When you bring up the idea of wanting to freelance, your spouse will have concerns. How does this affect our income? If you’re doing this part time, when will you have time for family? What about chores and errands?

As a developer, I understand the urge to shout out answers and solutions. Fight it! Paying attention to what your spouse is saying. Check out the following video if you need an extreme/hilarious example.

In the video all the partner is looking for is sympathy. Your potential client is no different, they want to feel you understand the problem at hand. The most direct way to do this is to identify their fears and values through listening.

Step 2: Compromising

You told your spouse you wanted to freelance, causing an eruption of emotions and concerns. You listened and discovered that your spouse’s vision of  freelancing is much different than your own. When you encounter this scenario in every kind of relationship the best step forward is compromise.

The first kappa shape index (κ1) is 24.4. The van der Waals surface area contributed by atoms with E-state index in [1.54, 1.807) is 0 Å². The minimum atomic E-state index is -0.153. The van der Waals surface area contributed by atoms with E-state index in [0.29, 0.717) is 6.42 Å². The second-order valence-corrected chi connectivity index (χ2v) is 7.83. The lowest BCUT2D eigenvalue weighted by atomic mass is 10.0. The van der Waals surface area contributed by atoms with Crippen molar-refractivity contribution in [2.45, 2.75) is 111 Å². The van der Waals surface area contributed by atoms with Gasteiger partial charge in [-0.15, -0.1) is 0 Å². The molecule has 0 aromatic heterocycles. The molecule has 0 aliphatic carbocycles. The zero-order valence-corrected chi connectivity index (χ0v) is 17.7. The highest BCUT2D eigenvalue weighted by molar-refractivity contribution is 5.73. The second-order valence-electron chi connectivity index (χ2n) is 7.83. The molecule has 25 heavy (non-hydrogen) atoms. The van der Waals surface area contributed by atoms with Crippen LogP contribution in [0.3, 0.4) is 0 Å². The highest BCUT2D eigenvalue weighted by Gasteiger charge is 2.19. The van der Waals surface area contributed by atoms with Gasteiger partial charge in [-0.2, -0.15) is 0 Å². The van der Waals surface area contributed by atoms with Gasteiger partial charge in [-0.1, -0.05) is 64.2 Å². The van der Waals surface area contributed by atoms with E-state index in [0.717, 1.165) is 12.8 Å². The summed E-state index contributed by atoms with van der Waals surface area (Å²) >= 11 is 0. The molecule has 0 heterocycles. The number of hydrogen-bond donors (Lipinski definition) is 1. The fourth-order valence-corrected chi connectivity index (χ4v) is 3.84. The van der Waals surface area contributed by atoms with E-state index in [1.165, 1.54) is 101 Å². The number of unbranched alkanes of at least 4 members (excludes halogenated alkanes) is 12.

By definition compromise is

an agreement or a settlement of a dispute that is reached by each side making concessions.

How can you compromise to ensure everyone is happy with you freelancing? Maybe you should limit the number of hours a week you do freelancing. Maybe even the days. The goal here is to compromise to get your spouse 100% on board with you freelancing.

This Isn’t Marriage Counseling

So far we’ve talked about working on listening and compromising. These skills transfer directly into closing that first deal with a client. From the first time you meet, you’ve got to fish out what they find valuable. As we found in step 1 a great way to do this is by listening.